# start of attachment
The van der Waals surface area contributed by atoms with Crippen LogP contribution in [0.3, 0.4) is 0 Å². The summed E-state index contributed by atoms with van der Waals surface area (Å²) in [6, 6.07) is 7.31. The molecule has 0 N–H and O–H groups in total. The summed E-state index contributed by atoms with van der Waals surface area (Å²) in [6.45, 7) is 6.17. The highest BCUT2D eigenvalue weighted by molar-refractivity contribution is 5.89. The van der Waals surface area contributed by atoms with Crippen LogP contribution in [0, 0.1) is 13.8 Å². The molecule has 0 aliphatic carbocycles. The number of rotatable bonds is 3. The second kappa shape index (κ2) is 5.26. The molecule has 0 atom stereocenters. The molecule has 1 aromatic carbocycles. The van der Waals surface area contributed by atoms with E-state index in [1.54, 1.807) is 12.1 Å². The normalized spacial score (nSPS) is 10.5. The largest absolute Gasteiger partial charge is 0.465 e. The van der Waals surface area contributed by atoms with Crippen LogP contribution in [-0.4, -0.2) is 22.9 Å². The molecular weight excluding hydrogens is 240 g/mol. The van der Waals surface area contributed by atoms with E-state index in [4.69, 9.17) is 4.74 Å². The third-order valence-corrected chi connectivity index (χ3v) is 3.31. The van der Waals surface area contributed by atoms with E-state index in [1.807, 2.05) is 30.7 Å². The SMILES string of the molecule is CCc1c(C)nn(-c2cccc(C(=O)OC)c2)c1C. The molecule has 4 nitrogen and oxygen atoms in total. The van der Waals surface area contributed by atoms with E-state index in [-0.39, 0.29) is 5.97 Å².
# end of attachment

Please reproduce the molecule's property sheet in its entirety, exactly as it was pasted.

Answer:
The van der Waals surface area contributed by atoms with Crippen LogP contribution in [0.3, 0.4) is 0 Å². The summed E-state index contributed by atoms with van der Waals surface area (Å²) in [6, 6.07) is 7.31. The molecule has 0 N–H and O–H groups in total. The summed E-state index contributed by atoms with van der Waals surface area (Å²) in [6.45, 7) is 6.17. The highest BCUT2D eigenvalue weighted by molar-refractivity contribution is 5.89. The van der Waals surface area contributed by atoms with Crippen LogP contribution in [0, 0.1) is 13.8 Å². The molecule has 0 aliphatic carbocycles. The number of rotatable bonds is 3. The second kappa shape index (κ2) is 5.26. The molecule has 0 atom stereocenters. The molecule has 1 aromatic carbocycles. The van der Waals surface area contributed by atoms with E-state index in [1.54, 1.807) is 12.1 Å². The normalized spacial score (nSPS) is 10.5. The largest absolute Gasteiger partial charge is 0.465 e. The van der Waals surface area contributed by atoms with Crippen LogP contribution in [-0.4, -0.2) is 22.9 Å². The molecular weight excluding hydrogens is 240 g/mol. The van der Waals surface area contributed by atoms with E-state index in [4.69, 9.17) is 4.74 Å². The third-order valence-corrected chi connectivity index (χ3v) is 3.31. The van der Waals surface area contributed by atoms with E-state index in [1.807, 2.05) is 30.7 Å². The SMILES string of the molecule is CCc1c(C)nn(-c2cccc(C(=O)OC)c2)c1C. The molecule has 4 nitrogen and oxygen atoms in total. The van der Waals surface area contributed by atoms with E-state index in [-0.39, 0.29) is 5.97 Å².